Sorry I didn't make it clear to whom I was talking. They were the ones missing Veeck's point, you were the one with the hyperbolic claim.
        Yeah some moves made sense. The Philly A's, Boston Braves, and St Louis Browns all made sense since those cities can't support two teams (Boston is possibly a big enough market on paper but I don't think enough people would be willing to dump the Sox). Although it would have been better if the A's went to Baltimore then the Browns could have gone to KC and it would still be driving distance of whatever fan base existed for those teams. Seattle Pilots, KC A's, and Milwaukee Braves didn't make sense as history showed since all three were replaced within a decade.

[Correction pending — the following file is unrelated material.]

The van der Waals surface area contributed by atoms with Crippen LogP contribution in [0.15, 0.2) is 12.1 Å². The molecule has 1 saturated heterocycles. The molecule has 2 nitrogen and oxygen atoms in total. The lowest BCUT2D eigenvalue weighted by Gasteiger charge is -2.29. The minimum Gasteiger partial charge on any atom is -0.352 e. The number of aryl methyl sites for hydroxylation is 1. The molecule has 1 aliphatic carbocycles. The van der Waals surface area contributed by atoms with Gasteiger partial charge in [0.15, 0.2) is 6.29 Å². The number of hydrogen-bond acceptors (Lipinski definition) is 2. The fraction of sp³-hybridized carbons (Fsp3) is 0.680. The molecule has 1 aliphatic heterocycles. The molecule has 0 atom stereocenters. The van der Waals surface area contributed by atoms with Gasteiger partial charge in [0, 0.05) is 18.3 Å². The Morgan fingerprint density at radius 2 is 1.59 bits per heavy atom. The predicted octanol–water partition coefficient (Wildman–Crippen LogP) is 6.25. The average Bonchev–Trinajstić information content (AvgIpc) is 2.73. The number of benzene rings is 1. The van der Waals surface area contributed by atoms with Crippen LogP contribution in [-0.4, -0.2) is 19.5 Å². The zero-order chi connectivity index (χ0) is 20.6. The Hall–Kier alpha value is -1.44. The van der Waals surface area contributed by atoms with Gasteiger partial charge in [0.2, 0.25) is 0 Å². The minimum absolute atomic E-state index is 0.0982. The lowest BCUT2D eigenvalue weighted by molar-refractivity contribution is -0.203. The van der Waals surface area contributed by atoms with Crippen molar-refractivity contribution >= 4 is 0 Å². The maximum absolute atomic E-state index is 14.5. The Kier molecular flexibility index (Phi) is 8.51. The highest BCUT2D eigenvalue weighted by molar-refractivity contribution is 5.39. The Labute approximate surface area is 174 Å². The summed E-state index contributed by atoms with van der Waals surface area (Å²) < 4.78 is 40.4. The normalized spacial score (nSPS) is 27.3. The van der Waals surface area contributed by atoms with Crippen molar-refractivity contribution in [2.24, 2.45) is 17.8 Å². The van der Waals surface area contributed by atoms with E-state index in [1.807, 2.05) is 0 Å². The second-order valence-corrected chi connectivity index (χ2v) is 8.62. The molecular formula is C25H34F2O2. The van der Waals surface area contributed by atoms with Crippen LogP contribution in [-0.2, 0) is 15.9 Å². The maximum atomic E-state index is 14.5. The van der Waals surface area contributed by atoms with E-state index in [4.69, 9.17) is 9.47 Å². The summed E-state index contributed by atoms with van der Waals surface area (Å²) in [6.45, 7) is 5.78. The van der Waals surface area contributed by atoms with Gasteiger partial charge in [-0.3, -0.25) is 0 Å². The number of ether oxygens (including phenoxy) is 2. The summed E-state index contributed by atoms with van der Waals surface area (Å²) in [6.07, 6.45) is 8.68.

The Giants/Dodgers double move also didn't make sense. The Dodgers should have found a way to stay, leaving NYC as a two team town. Although I think it can be a 3 team town again, I am in the minority on that one.

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        • #64
          Not going to argue for or against any of those moves, but just want to point out that it is not just about city-size. Certain cities have deeper traditions for a certain thing than others. That's why we see small cities with impressive art museums, e.g., there is a tradition of art appreciation. There are cities with deep baseball traditions that baseball will work in .. and huge cities where baseball just doesn't work (perhaps, Montreal). Green Bay, for football, is an example too (although it's proximity to MLW obviously helps a great deal).